GVU at 30

Watch Highlights from the GVU Center's 30th Anniversary



More Highlights:







Join Us Nov. 2-3, 2022 in Atlanta to Celebrate GVU's 30th Anniversary


You are invited to join us this fall as we celebrate the GVU Center's 30th Anniversary and our community of researchers who are advancing globally focused computing solutions. Register for any of the anniversary events listed below – taking place Nov. 2 and 3 – and learn about the legacy of our research community.

The GVU Center at the Georgia Institute of Technology is dedicated to transforming computing research into innovative, relevant, and useful solutions that address the needs of people. As we celebrate 30 years in Atlanta, we continue our focus to unlock and amplify human potential through innovation in a variety of interactive computing techniques. Our community of researchers from across Georgia Tech's six colleges embody a unique collaborative spirit, one that fosters dynamic, interdisciplinary teams able to address complex human challenges.


Anniversary Program | Nov. 2-3, 2022

Technology Square Research Building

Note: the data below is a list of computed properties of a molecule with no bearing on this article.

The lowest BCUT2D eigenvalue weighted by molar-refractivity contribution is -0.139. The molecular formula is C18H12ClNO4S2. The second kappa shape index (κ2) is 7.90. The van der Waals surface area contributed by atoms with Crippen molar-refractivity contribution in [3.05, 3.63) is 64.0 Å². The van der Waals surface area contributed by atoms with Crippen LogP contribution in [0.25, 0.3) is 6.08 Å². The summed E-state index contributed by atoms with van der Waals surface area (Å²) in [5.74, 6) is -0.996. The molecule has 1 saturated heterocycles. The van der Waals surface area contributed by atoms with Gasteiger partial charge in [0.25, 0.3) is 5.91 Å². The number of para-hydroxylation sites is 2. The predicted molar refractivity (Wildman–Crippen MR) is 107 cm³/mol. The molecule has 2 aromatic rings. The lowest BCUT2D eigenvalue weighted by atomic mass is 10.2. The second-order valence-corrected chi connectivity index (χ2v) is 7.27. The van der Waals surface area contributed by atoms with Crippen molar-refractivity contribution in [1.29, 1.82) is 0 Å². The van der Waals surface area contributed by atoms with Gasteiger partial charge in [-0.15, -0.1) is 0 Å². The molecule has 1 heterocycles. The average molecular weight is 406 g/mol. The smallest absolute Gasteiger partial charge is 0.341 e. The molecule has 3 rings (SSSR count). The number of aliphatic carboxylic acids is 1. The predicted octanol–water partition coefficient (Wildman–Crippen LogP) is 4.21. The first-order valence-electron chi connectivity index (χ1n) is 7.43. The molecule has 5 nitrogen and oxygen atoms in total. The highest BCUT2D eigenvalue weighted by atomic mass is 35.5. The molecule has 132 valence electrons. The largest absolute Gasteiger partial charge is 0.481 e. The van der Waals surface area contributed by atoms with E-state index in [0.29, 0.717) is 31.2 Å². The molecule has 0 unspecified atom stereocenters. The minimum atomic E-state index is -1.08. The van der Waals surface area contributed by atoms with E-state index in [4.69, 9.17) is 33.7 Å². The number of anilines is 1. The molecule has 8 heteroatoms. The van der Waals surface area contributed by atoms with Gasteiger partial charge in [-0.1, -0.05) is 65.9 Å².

10:00 - 11:00

  • Interactive Installations and Event Registration

11:00 - 12:30

  • Welcome  Charles Isbell, The John P. Imlay Jr. Dean of Computing

  • Director’s Remarks  Keith Edwards, Director, GVU Center

  • Keynote  Animating Humans:  What Have We Learned In 30 Years?

    Jessica Hodgins, Professor, Carnegie Mellon University

12:30 - 2:00

  • Impact Awards Presentation (lunch provided)

2:00 - 5:00

  • Research Showcase

  • Interactive Installations

  • Craft Lab Ribbon Cutting



12:00 - 1:20

  • Distinguished Alum Brownbag Talk (lunch provided)  Earth, Wind & Fire Magical Hair: A Trio of Production Challenges

    Heather Pritchett, Walt Disney Animation Studios




Title: Animating Humans:  What Have We Learned In 30 Years?

Jessica K. Hodgins Professor, Computer Science and Robotics
Carnegie Mellon University

Wednesday, Nov. 2, 11 a.m. - 12:30 p.m.